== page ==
In fact, Phillips darkly argues, the ACMD itself is “part of a trillion-dollar global campaign to legalise drugs”, which has seen “virtually the whole of the drug-related voluntary sector succumbing to the siren song of the legalisers”: with their insidious “discourse” about “harm reduction”, being for Phillips a mere “camouflage for legalisation” – and for years the home office has “supinely gone along with” this permissive tide. But at last, Phillips concludes, the home office has “fought back” and for this “small chink of sanity” the home secretary “deserves praise” – though, she warns, with the ACMD and its supporters “piling on the pressure”, Alan Johnson and the government as a whole “must hold his nerve”.1

But what exactly was Nutt’s terrible crime, deserving of a public scalping by the government and new-found Johnson-groupies like Phillips? The professor committed the near unforgivable sin of telling the truth – that is, he pointed out the simple fact that cannabis and ecstasy cause far less harm than those perfectly legal and easily available drugs, tobacco and alcohol. To this effect, a few days before being fired as ACMD chairman, Nutt gave a lecture at King’s College, London, where he attacked the “artificial separation” of alcohol and tobacco from illegal drugs.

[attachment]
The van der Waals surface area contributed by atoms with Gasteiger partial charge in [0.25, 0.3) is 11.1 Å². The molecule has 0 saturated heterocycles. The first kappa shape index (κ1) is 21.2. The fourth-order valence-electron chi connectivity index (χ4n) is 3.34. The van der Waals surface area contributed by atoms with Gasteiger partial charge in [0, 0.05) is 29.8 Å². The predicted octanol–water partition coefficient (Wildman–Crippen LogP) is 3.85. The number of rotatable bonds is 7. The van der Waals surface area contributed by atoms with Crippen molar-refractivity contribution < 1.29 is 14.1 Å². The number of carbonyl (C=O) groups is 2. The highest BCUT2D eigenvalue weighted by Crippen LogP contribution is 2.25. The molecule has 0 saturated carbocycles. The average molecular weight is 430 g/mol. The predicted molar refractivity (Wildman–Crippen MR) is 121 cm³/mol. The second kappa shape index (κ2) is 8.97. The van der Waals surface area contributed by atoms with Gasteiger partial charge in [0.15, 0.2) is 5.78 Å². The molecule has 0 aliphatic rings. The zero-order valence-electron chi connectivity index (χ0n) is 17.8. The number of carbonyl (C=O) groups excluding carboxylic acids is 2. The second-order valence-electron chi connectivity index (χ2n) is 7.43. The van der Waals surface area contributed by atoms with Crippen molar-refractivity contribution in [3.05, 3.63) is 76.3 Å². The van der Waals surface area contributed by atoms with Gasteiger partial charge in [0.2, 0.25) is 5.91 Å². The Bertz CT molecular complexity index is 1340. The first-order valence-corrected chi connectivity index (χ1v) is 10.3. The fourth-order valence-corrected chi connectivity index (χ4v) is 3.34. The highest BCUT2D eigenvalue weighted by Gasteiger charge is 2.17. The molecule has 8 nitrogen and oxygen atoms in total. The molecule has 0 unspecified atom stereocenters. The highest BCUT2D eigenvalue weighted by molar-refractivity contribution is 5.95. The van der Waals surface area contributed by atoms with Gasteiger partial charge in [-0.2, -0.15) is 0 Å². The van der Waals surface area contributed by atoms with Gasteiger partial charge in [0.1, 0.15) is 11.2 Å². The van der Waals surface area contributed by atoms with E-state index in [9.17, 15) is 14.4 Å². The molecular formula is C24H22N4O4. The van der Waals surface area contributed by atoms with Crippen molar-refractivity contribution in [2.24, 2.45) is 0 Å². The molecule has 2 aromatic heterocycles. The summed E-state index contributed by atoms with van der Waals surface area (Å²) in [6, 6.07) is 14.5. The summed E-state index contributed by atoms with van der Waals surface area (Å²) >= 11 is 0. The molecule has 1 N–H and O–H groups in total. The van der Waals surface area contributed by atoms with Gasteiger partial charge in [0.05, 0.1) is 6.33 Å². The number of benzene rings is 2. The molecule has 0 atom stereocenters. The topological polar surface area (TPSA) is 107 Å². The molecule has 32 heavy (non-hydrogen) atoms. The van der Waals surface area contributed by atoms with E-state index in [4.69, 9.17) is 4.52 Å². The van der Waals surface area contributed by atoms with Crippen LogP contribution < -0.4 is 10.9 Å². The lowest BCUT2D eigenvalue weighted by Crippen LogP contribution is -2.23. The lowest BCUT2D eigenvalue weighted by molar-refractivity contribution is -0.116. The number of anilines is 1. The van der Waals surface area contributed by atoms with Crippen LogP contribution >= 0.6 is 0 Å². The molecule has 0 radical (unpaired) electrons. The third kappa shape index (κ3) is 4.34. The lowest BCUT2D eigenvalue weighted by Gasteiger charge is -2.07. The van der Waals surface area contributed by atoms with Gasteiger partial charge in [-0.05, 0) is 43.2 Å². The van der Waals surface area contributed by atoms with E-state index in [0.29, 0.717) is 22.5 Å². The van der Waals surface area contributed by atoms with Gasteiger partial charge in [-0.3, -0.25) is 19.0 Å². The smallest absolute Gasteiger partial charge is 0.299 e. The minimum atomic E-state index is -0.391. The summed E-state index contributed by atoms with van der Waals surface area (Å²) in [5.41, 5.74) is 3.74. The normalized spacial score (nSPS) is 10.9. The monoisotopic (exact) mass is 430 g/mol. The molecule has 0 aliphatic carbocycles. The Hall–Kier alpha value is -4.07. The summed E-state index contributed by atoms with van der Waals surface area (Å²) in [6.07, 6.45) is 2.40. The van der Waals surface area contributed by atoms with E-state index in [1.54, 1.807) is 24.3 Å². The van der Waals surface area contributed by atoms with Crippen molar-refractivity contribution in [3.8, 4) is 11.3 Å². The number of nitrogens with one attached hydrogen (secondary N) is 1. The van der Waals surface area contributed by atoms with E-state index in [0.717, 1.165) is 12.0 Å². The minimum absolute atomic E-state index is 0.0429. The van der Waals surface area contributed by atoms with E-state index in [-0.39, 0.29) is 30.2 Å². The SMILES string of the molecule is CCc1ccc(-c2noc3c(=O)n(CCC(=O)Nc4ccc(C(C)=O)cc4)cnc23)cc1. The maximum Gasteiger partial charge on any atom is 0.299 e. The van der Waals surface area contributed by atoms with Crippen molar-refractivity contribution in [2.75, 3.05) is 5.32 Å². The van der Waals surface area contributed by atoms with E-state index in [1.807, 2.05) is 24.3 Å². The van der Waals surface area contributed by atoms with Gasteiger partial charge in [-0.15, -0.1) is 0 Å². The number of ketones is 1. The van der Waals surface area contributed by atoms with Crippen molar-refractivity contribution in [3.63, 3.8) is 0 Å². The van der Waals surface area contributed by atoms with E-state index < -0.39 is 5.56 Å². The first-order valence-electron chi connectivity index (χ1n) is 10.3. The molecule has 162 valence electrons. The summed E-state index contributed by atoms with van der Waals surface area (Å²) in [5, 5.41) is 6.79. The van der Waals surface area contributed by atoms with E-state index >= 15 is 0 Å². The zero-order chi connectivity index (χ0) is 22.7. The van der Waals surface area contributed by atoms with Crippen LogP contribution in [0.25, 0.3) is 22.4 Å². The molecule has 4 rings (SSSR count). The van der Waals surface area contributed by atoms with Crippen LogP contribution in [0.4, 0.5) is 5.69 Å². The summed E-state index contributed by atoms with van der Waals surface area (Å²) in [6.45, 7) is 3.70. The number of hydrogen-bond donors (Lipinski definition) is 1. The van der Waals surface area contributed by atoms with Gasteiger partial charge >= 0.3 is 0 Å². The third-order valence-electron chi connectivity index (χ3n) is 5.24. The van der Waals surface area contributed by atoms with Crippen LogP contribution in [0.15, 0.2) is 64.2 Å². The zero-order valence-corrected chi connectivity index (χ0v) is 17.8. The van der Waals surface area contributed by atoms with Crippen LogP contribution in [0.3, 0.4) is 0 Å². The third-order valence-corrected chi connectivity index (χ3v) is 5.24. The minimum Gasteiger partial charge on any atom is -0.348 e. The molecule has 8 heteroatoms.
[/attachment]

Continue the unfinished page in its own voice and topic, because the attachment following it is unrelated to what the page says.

Therefore, for Nutt, the government’s entire approach to those substances that are presently illegal is disastrously mistaken – as perfectly evidenced by Brown’s imperial dismissal of the ACMD’s recommendations on cannabis, which, of course, was that it remain a class C drug (nor did it give any credence to the ‘skunk scare’). Tellingly, this was the first time since the ACMD was formed in 1971 that its propositions have been brushed aside or that a drug – cannabis – has had its status shifted from a less to more dangerous category.

In other words, as Nutt – quite correctly, of course – never misses an opportunity to highlight, the government’s attitude towards drugs policy is not “evidence-based” but rather irrationally “politicised”. Or, as communists would put it, the UK government has absolutely no regard whatsoever for any notion of scientific objectivity or genuine ‘harm reduction’ with regards to drugs but instead adopts a narrowlyideological stance – driven as it by naked short-term expediency and the mortal fear of alienating ‘popular opinion’ (ie, the fickle prejudices and bigotry of ‘middle England’).